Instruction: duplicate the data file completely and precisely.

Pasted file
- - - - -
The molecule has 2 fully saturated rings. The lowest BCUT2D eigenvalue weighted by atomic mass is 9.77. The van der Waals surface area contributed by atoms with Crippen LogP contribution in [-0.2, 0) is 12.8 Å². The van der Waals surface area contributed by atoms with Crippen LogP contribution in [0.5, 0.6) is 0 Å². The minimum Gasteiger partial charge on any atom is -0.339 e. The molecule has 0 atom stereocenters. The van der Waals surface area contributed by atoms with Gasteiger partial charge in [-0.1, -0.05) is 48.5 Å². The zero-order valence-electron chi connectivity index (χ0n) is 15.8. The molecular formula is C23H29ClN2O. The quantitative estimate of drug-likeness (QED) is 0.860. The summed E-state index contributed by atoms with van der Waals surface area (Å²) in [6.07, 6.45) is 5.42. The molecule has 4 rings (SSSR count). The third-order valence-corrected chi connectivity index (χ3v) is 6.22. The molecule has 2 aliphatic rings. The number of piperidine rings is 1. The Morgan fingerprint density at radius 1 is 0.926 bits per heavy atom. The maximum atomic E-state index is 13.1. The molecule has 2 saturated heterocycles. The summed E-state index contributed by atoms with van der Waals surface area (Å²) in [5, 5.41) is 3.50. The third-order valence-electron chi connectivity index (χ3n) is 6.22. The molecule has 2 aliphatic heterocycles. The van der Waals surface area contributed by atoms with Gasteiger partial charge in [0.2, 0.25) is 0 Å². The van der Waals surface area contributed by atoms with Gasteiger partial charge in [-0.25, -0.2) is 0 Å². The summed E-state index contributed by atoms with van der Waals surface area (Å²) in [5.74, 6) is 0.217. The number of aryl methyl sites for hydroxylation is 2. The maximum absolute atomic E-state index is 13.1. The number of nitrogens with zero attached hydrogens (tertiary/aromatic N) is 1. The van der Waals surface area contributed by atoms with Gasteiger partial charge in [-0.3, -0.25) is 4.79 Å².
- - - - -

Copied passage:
The molecule has 2 fully saturated rings. The lowest BCUT2D eigenvalue weighted by atomic mass is 9.77. The van der Waals surface area contributed by atoms with Crippen LogP contribution in [-0.2, 0) is 12.8 Å². The van der Waals surface area contributed by atoms with Crippen LogP contribution in [0.5, 0.6) is 0 Å². The minimum Gasteiger partial charge on any atom is -0.339 e. The molecule has 0 atom stereocenters. The van der Waals surface area contributed by atoms with Gasteiger partial charge in [-0.1, -0.05) is 48.5 Å². The zero-order valence-electron chi connectivity index (χ0n) is 15.8. The molecular formula is C23H29ClN2O. The quantitative estimate of drug-likeness (QED) is 0.860. The summed E-state index contributed by atoms with van der Waals surface area (Å²) in [6.07, 6.45) is 5.42. The molecule has 4 rings (SSSR count). The third-order valence-corrected chi connectivity index (χ3v) is 6.22. The molecule has 2 aliphatic rings. The number of piperidine rings is 1. The Morgan fingerprint density at radius 1 is 0.926 bits per heavy atom. The maximum atomic E-state index is 13.1. The molecule has 2 saturated heterocycles. The summed E-state index contributed by atoms with van der Waals surface area (Å²) in [5, 5.41) is 3.50. The third-order valence-electron chi connectivity index (χ3n) is 6.22. The molecule has 2 aliphatic heterocycles. The van der Waals surface area contributed by atoms with Gasteiger partial charge in [0.2, 0.25) is 0 Å². The van der Waals surface area contributed by atoms with Gasteiger partial charge in [-0.25, -0.2) is 0 Å². The summed E-state index contributed by atoms with van der Waals surface area (Å²) in [5.74, 6) is 0.217. The number of aryl methyl sites for hydroxylation is 2. The maximum absolute atomic E-state index is 13.1. The number of nitrogens with zero attached hydrogens (tertiary/aromatic N) is 1. The van der Waals surface area contributed by atoms with Gasteiger partial charge in [-0.3, -0.25) is 4.79 Å².